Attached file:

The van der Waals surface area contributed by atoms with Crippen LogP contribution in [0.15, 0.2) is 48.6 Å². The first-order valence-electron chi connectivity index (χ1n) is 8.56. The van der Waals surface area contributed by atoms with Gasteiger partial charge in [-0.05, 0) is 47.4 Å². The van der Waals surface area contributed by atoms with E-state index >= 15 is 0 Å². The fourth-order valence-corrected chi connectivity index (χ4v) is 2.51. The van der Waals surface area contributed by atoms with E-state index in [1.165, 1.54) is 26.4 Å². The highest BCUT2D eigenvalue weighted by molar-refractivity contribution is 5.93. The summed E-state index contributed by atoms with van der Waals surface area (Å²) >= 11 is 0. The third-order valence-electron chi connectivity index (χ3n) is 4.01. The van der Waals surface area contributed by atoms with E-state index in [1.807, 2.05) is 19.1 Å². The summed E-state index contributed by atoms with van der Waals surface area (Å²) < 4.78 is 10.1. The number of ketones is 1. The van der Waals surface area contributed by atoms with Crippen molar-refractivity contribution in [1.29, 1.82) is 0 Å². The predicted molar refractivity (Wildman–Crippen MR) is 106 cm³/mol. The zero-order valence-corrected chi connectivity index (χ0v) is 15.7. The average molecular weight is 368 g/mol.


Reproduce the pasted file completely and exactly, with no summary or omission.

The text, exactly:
The van der Waals surface area contributed by atoms with Crippen LogP contribution in [0.15, 0.2) is 48.6 Å². The first-order valence-electron chi connectivity index (χ1n) is 8.56. The van der Waals surface area contributed by atoms with Gasteiger partial charge in [-0.05, 0) is 47.4 Å². The van der Waals surface area contributed by atoms with E-state index >= 15 is 0 Å². The fourth-order valence-corrected chi connectivity index (χ4v) is 2.51. The van der Waals surface area contributed by atoms with E-state index in [1.165, 1.54) is 26.4 Å². The highest BCUT2D eigenvalue weighted by molar-refractivity contribution is 5.93. The summed E-state index contributed by atoms with van der Waals surface area (Å²) >= 11 is 0. The third-order valence-electron chi connectivity index (χ3n) is 4.01. The van der Waals surface area contributed by atoms with E-state index in [1.807, 2.05) is 19.1 Å². The summed E-state index contributed by atoms with van der Waals surface area (Å²) < 4.78 is 10.1. The number of ketones is 1. The van der Waals surface area contributed by atoms with Crippen molar-refractivity contribution in [1.29, 1.82) is 0 Å². The predicted molar refractivity (Wildman–Crippen MR) is 106 cm³/mol. The zero-order valence-corrected chi connectivity index (χ0v) is 15.7. The average molecular weight is 368 g/mol.